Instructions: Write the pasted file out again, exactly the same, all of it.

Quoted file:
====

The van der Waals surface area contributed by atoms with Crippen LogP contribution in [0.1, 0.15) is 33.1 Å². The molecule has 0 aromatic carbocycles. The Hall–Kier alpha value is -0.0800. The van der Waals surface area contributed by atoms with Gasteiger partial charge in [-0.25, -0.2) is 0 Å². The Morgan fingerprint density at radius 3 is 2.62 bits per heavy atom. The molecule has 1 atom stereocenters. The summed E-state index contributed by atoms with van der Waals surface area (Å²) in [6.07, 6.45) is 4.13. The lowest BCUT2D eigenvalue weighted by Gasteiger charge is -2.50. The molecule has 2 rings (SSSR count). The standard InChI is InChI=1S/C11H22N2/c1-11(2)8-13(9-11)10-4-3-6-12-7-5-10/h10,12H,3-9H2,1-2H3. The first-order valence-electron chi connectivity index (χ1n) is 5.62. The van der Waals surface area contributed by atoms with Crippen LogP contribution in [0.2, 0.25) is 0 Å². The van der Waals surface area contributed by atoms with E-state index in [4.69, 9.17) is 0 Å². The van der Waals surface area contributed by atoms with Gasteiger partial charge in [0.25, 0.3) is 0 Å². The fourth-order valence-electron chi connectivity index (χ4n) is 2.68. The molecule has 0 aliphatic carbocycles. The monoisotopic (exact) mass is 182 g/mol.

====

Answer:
The van der Waals surface area contributed by atoms with Crippen LogP contribution in [0.1, 0.15) is 33.1 Å². The molecule has 0 aromatic carbocycles. The Hall–Kier alpha value is -0.0800. The van der Waals surface area contributed by atoms with Gasteiger partial charge in [-0.25, -0.2) is 0 Å². The Morgan fingerprint density at radius 3 is 2.62 bits per heavy atom. The molecule has 1 atom stereocenters. The summed E-state index contributed by atoms with van der Waals surface area (Å²) in [6.07, 6.45) is 4.13. The lowest BCUT2D eigenvalue weighted by Gasteiger charge is -2.50. The molecule has 2 rings (SSSR count). The standard InChI is InChI=1S/C11H22N2/c1-11(2)8-13(9-11)10-4-3-6-12-7-5-10/h10,12H,3-9H2,1-2H3. The first-order valence-electron chi connectivity index (χ1n) is 5.62. The van der Waals surface area contributed by atoms with Crippen LogP contribution in [0.2, 0.25) is 0 Å². The van der Waals surface area contributed by atoms with E-state index in [4.69, 9.17) is 0 Å². The van der Waals surface area contributed by atoms with Gasteiger partial charge in [0.25, 0.3) is 0 Å². The fourth-order valence-electron chi connectivity index (χ4n) is 2.68. The molecule has 0 aliphatic carbocycles. The monoisotopic (exact) mass is 182 g/mol.